The first contract analyzed below is a standard pro-film producer form of agreement. It makes all the music a composer creates and records a work for hire for the filmmaker. It also gives the filmmaker the right to demand that the composer make an unlimited number of changes and revisions in the music without obligating the film producer to pay any additional compensation to the composer.
The second agreement is much more composer-friendly. It is not a work for hire agreement. Instead, the composer merely grants the filmmaker the right to use the music in his movie and retains all other rights, except that the composer agrees not to license the music for another full length film for a period of time.
In addition, the second contract limits the time that the filmmaker can make the composer make changes to two days after the composer delivers the final mix. It also provides for a “kill fee” if the filmmaker decides that the music delivered by the composer is unacceptable.
The last agreement is for the recording of a single song that the composer previously wrote but never recorded. Similar to the second agreement, the composer grants a non-exclusive license to the filmmaker and retains all other rights in the song and the recording. In this case, though, the composer also grants the filmmaker the right to use the recording in a promo video for the movie.
I hope this article makes your movie licensing a far easier process, while giving you far greater options and leverage.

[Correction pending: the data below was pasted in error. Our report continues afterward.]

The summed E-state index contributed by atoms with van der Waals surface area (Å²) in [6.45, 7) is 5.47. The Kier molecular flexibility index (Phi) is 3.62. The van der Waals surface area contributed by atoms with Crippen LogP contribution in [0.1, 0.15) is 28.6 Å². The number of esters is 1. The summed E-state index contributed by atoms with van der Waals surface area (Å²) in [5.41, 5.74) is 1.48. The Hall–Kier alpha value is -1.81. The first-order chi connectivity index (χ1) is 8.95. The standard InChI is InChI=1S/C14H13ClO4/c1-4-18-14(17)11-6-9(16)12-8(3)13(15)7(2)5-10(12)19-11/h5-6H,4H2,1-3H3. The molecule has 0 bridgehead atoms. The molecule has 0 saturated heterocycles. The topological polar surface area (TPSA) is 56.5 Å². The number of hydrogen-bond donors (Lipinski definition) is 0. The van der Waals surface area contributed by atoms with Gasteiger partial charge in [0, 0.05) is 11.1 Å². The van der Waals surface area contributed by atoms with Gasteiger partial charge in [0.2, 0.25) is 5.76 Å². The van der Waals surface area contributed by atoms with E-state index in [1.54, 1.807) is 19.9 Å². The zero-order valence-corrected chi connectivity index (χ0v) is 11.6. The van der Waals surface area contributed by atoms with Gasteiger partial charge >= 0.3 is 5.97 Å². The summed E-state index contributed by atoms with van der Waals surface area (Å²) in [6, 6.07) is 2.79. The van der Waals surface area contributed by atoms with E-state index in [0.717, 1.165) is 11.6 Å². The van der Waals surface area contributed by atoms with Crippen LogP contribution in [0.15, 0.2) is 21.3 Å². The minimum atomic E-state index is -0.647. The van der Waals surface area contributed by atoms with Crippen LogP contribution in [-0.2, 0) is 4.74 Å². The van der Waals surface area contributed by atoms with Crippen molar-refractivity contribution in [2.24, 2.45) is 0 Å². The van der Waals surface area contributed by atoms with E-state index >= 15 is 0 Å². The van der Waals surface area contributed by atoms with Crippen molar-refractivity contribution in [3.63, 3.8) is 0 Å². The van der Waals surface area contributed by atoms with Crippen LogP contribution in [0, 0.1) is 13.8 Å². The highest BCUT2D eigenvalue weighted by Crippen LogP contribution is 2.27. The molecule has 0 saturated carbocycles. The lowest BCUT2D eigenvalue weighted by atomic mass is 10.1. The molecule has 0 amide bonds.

Thanks for reading! Steve.
Steven R. Gordon, Esq. (firstname.lastname@example.org, www.stevegordonlaw.com) is an entertainment attorney specializing in music, television, film and video. His clients include artists, songwriters, producers, managers, indie labels, music publishers as well as TV and film producers, and digital music entrepreneurs. He provides music and sample clearance services for producers of any kind of project involving music. Mr. Gordon is also the author of The Future of the Music Business (Hal Leonard 4th ed. 2015).
Robert L. Seigel, Esq. (email@example.com, www.rlsentlaw.com) has more than twenty years experience in the counseling and representation of producers, writers, directors, distribution companies and foreign sales agents concerning development, production, marketing, distribution and exploitation of fiction and non-fiction film, television, publishing and new media projects. His clients’ projects have appeared theatrically and on network, syndicated, public and cable television and have earned Academy Award and Emmy nominations and awards as well as prizes at major film festivals.
The authors gratefully acknowledge the assistance of Ryanne Perio, Esq. in the preparation of this article. Ryanne is an associate at Manatt, Phelps & Phillips, LLP where she focuses on intellectual property litigation. They would also like to thank Clémence Barbet-Gros, a graduate law student at Lyon University, France, and Sonia Hanson, a recent graduate of the University of Minnesota Law School.
Top image: Universal Studios backlot, photographer: ‘Cliff,’ licensed under Creative Commons Attribution 2.0 Generic (CC by 2.0).